Leadership magazine Sept/Oct 2015 V45 No 1 | Page 35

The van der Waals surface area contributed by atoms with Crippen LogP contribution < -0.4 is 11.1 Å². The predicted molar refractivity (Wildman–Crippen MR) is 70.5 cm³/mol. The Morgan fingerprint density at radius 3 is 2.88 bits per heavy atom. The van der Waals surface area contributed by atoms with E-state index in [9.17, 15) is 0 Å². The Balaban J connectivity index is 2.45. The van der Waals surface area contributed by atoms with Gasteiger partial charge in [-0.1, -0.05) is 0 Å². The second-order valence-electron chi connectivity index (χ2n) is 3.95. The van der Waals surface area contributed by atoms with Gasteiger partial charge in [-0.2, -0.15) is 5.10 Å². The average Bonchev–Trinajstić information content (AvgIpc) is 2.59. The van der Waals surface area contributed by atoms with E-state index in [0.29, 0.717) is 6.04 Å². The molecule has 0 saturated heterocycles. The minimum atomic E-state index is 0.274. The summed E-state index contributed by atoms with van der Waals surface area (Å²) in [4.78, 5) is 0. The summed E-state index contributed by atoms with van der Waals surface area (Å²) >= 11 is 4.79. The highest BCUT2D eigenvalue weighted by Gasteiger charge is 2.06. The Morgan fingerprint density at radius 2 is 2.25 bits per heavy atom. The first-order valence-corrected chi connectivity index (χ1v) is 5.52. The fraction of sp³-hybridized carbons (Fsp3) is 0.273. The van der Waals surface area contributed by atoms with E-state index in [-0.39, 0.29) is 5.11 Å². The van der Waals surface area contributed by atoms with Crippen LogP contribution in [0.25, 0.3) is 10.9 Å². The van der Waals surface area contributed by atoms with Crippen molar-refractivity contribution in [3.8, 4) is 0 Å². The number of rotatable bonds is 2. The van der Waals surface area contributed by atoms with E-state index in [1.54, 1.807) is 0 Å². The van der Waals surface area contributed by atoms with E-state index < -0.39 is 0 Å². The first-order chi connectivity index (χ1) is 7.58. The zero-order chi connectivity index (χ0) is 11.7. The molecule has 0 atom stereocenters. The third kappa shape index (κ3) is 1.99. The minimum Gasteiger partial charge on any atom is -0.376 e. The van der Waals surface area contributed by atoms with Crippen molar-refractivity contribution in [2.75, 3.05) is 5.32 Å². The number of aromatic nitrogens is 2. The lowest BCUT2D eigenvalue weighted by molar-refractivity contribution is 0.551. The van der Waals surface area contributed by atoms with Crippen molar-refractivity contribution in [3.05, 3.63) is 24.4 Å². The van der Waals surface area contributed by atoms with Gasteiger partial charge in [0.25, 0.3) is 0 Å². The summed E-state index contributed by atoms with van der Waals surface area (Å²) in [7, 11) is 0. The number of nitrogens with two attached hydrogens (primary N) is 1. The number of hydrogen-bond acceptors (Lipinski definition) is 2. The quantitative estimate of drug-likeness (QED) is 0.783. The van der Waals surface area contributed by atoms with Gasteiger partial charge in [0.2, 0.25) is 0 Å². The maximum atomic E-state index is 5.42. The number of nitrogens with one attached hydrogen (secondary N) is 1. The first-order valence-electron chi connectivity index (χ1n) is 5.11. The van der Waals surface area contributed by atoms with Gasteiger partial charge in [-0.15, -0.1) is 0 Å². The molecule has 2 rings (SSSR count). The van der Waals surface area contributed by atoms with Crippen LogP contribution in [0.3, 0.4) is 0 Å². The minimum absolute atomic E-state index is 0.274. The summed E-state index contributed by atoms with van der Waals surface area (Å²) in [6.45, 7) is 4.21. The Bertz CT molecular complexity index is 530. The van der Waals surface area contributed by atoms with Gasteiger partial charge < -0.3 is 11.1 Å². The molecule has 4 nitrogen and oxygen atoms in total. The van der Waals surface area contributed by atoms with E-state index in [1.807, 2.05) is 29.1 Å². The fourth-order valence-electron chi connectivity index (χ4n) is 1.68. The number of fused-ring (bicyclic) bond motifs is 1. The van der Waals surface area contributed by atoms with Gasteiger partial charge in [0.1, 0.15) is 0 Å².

to scaffold this learning and ensure all students have access and are well-prepared for these possibilities. Teachers across disciplines can build on student interest in technology by allowing students to design technical solutions to problems in science, math, social studies, the arts and literacy. An understanding of computer science can make courses in these subjects more relevant for youth, potentially improving their engagement and achievement in all areas. And, early exposure to computer science opens students’ eyes to the possibilities of careers in fields they didn’t even know existed. Knowing how to prioritize computer science instruction in our K-12 schools is challenging, given the competing educational demands. To be successful, schools need to build internal capacity, including teachers who know the subject and can teach it, rigorous curriculum, robust and ongoing professional development, connectivity and resources in the classroom, and room on the master school calendar for new career pathway courses. Students also need more incentives to take computer science, given crowded school schedules. The National Science Foundation has set a goal of having 10,000 well-trained computer science teachers in 10,000 high school across the United States. In California, NSF funding has supported a wide-ranging portfolio of research and curriculum development designed to broaden participation in computer science by appealing to underrepresented students in computer science. California now leads the nation in developing computer science curriculum and professional learning opportunities for teachers. In an effort to engage students beyond traditional programming courses, the National Science Foundation supports a pathway of courses, including a few highlighted below. Promising practices: New initiatives There is an array of new and innovative initiatives for computer science instruction. Exploring Computer Science is designed as an entry-level computer science course, building skills and exposing all students to computer science. C-STEM courses integrate math with programming and robotics. Project Lead the Way has a full K-12 computer science curriculum that begins in kindergarten. Each of these programs offer UC a-g credit, rigorous curriculum, professional development for teachers and an associated learning community. The College Board, with funding from the National Science Foundation, is developing the framework for a new Advanced Placement computer science course, Computer Science Principles. The course will expose students to related issues of society, culture, and ethics. It will be engaging, accessible, inspiring, and rigorous and is now being piloted in select districts in California. 1. ity for computer science instruction is the ECS Professional Development Program. The intensive summer institutes, coaching, and quarterly inquiry groups throughout the year help build a professional learning community of teacher leaders. Teachers become equipped to facilitate socially relevant and hands-on equity-based instruction so that all students, especially those in schools with high numbers of lowincome students of color, are introduced to the problem solving, computational practices, creativity and critical thinking associated with doing computer science, rather Exploring Computer Science. ECS was developed in response to previous research, detailed in “Stuck in the Shallow End” (Margolis et al., 2008), that identified disparities in computer science learning opportunities that fall along race and socioeconomic lines. ECS is committed to addressing the injustices of a historically denied computer science education to underrepresented populations, while also providing students with an engaging yet rigorous experience. Researchers and educators at UCLA’s Center X, in partnership with LAUSD, developed ECS as an a-g and career technical education-approved introductory computer science course (www.exploringcs.org). It was designed to introduce students to the breadth of the field of computer science, and develops students’ computational thinking practices within the context of problems that are culturally and socially relevant to the lives of today’s students. More than 2,000 students are enrolled in ECS this school year in LAUSD, with majority Latino/a and African American participation and 45 percent female students. ECS is a year-long high school computer science curriculum that has been adopted in several major urban districts nationwide. Through teacher workshops and a professional ECS learning communi ty, teachers learn strategies to effectively teach students problem solving, web design, programming, data analysis, robotics and other conceptual underpinnings of computer science. A critical part of building teacher capac- than just a narrow focus on coding, navigating particular syntax or tools. ECS was recently granted program status with UCOP so high schools can add it to the a-g course list without having to prepare a full course submission for review. The “g” math elective is aligned with state standards and with career technical education standards in the information and communication technologies sector. ECS can be the first course in a pathway followed by courses like CS Principles and AP Computer Science A, along with other tech-related courses. For more information about ECS, please contact Julie Flapan ([email protected]. edu), or visit www.exploringcs.org. 2. UC Davis C-STEM Integrated Courses. C-STEM (Computing, Science, Technology, Engineering, and Mathematics) is a UC approved educational preparation program for undergraduate admission to all UC campuses. C-STEM also has UC a-g program staSeptember/October 2015 35